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Green Deal Crisis: EU’s Carbon Border Levy Faces Long Delay As Germany Fears U.S. Retaliation

Financial Times

Brussels’ plan for a carbon border levy on imports risks getting snarled up in political resistance and compliance that could radically reduce the scope of the measure and delay it for years, officials have warned. 

As part of the EU’s push to become climate neutral by 2050, the European Commission has promised a “carbon border mechanism” that would impose sanctions on foreign C02 imports to protect European industries from being undercut by overseas polluters. The idea is among the most radical elements of commission president Ursula von der Leyen’s “Green Deal” and has already raised concern from the US and China about European “protectionism”.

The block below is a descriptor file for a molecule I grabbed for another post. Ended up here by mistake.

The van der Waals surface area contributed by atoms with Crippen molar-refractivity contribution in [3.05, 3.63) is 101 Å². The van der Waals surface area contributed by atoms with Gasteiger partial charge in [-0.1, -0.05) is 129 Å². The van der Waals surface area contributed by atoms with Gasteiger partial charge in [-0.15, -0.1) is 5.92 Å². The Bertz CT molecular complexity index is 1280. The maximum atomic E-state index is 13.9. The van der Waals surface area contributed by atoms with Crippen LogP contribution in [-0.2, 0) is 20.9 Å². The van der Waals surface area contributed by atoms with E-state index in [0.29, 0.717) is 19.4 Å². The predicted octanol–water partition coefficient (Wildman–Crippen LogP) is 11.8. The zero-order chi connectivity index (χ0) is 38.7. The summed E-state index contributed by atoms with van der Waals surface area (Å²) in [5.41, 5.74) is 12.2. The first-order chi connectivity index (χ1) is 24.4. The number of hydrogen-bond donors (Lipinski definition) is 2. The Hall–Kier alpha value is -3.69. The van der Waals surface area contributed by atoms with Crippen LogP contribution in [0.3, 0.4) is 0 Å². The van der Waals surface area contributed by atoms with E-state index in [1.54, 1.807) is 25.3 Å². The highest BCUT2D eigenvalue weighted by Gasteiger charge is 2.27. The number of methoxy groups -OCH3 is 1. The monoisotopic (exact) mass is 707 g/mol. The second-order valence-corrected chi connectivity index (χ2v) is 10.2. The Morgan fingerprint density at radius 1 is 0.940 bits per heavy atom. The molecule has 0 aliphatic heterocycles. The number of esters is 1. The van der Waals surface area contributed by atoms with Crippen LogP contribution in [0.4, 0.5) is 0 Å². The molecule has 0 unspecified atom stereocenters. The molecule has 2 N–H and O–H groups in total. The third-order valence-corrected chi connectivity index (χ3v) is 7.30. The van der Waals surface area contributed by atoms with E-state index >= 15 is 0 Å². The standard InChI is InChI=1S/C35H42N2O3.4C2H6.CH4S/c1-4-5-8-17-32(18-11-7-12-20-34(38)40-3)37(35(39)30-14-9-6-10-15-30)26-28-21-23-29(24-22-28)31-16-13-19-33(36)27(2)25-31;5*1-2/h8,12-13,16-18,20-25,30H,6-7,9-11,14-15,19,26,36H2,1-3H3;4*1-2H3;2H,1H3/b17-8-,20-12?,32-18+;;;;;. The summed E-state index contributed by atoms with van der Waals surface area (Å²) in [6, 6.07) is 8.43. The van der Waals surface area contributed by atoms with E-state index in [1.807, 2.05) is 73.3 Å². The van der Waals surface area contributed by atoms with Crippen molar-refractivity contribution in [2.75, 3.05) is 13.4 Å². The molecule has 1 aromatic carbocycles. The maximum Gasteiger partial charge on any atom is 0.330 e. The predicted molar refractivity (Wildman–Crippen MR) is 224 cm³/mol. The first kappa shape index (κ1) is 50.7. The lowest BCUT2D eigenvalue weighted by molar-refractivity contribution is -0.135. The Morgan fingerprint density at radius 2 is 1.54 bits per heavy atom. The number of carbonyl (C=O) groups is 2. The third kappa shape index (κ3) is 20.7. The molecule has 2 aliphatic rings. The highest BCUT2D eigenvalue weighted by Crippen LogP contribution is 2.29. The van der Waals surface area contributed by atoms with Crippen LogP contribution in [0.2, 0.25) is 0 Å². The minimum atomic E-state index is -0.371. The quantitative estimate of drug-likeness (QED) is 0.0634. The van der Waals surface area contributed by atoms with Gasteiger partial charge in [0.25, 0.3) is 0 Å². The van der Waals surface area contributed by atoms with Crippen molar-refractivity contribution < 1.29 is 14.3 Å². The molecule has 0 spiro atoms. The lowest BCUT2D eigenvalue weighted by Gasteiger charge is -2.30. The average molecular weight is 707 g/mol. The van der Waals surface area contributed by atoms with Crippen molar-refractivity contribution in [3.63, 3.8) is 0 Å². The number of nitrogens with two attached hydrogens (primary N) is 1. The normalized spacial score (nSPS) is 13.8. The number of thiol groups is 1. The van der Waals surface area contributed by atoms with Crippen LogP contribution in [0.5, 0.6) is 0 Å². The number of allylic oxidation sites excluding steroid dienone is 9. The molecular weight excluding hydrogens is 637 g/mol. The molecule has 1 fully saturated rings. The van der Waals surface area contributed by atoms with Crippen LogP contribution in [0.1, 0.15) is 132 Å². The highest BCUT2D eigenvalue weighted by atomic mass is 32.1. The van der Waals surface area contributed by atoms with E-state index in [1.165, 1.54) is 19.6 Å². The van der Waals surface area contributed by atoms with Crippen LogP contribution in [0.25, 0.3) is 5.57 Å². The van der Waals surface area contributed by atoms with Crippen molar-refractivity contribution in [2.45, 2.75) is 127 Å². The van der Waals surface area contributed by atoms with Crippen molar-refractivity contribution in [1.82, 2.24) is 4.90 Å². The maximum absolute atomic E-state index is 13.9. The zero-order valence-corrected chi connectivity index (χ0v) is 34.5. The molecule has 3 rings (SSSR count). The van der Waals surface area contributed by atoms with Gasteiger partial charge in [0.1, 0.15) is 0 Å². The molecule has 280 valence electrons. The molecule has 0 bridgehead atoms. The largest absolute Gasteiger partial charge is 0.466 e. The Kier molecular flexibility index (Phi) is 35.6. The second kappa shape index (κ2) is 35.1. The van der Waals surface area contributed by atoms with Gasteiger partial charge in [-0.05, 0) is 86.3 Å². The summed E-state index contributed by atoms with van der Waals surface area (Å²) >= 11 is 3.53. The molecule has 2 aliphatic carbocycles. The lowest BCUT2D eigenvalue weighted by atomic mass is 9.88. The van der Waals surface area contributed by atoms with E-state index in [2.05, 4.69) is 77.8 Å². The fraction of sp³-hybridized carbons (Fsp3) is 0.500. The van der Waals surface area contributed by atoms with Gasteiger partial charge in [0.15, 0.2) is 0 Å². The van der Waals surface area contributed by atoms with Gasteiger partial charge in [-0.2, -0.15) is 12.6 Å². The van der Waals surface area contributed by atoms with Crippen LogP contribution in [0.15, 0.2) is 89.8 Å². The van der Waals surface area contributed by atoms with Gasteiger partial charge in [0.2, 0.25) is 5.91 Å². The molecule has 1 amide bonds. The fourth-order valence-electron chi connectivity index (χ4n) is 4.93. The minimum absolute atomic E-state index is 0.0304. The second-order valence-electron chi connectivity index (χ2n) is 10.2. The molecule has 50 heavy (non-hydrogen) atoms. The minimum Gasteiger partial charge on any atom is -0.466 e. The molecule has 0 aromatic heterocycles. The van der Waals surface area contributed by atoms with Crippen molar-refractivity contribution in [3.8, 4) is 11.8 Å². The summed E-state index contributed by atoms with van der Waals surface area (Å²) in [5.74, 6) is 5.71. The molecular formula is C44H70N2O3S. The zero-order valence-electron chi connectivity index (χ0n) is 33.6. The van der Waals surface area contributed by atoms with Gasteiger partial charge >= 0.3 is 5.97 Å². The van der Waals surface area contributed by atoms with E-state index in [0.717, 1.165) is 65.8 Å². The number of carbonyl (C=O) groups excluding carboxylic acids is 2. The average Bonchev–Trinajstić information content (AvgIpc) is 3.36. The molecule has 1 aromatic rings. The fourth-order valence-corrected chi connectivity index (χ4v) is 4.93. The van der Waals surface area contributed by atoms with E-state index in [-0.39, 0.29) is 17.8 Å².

Officials have vowed to put forward a proposal by next year. Frans Timmermans, commissioner in charge of the Green Deal, last week said the scheme was designed to prevent “carbon leakage” — where activities and industry could decamp from the EU to countries with less onerous environmental standards. “We will protect European industry if it takes a historic step to decarbonise,” he said. 

But behind the promises, diplomats and officials have warned the mechanism is a uniquely complicated and unprecedented exercise that has already provoked resistance from powerful member states including Germany. Berlin has voiced fears that a carbon tax would intensify tit-for-tat trade retaliation from the US targeting its car industry.

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